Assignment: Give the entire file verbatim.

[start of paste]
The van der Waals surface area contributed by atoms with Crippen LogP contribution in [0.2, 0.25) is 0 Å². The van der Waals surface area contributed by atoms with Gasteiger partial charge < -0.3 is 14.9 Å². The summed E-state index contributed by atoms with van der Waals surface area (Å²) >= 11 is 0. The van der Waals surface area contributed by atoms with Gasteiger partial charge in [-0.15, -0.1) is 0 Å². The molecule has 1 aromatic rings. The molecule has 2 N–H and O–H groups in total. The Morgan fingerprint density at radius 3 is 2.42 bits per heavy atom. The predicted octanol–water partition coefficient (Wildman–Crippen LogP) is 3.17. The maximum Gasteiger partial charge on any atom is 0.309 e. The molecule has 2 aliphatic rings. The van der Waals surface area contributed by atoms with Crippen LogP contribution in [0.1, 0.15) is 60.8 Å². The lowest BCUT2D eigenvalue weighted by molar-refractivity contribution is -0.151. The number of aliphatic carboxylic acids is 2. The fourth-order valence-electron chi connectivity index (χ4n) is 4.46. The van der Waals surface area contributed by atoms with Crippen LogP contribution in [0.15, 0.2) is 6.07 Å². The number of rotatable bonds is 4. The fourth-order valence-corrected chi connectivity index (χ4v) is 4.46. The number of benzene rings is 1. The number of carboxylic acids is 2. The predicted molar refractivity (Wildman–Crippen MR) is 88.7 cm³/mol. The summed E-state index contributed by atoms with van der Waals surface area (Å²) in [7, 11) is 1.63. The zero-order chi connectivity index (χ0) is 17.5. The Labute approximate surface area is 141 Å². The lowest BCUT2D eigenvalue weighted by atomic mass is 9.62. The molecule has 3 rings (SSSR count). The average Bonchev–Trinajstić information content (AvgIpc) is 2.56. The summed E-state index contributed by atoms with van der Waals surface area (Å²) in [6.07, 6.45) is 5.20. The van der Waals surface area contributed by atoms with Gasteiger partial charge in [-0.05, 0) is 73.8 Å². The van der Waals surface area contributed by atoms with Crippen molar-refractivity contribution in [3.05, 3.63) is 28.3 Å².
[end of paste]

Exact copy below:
The van der Waals surface area contributed by atoms with Crippen LogP contribution in [0.2, 0.25) is 0 Å². The van der Waals surface area contributed by atoms with Gasteiger partial charge < -0.3 is 14.9 Å². The summed E-state index contributed by atoms with van der Waals surface area (Å²) >= 11 is 0. The van der Waals surface area contributed by atoms with Gasteiger partial charge in [-0.15, -0.1) is 0 Å². The molecule has 1 aromatic rings. The molecule has 2 N–H and O–H groups in total. The Morgan fingerprint density at radius 3 is 2.42 bits per heavy atom. The predicted octanol–water partition coefficient (Wildman–Crippen LogP) is 3.17. The maximum Gasteiger partial charge on any atom is 0.309 e. The molecule has 2 aliphatic rings. The van der Waals surface area contributed by atoms with Crippen LogP contribution in [0.1, 0.15) is 60.8 Å². The lowest BCUT2D eigenvalue weighted by molar-refractivity contribution is -0.151. The number of aliphatic carboxylic acids is 2. The fourth-order valence-electron chi connectivity index (χ4n) is 4.46. The van der Waals surface area contributed by atoms with Crippen LogP contribution in [0.15, 0.2) is 6.07 Å². The number of rotatable bonds is 4. The fourth-order valence-corrected chi connectivity index (χ4v) is 4.46. The number of benzene rings is 1. The number of carboxylic acids is 2. The predicted molar refractivity (Wildman–Crippen MR) is 88.7 cm³/mol. The summed E-state index contributed by atoms with van der Waals surface area (Å²) in [7, 11) is 1.63. The zero-order chi connectivity index (χ0) is 17.5. The Labute approximate surface area is 141 Å². The lowest BCUT2D eigenvalue weighted by atomic mass is 9.62. The molecule has 3 rings (SSSR count). The average Bonchev–Trinajstić information content (AvgIpc) is 2.56. The summed E-state index contributed by atoms with van der Waals surface area (Å²) in [6.07, 6.45) is 5.20. The van der Waals surface area contributed by atoms with Gasteiger partial charge in [-0.05, 0) is 73.8 Å². The van der Waals surface area contributed by atoms with Crippen molar-refractivity contribution in [3.05, 3.63) is 28.3 Å².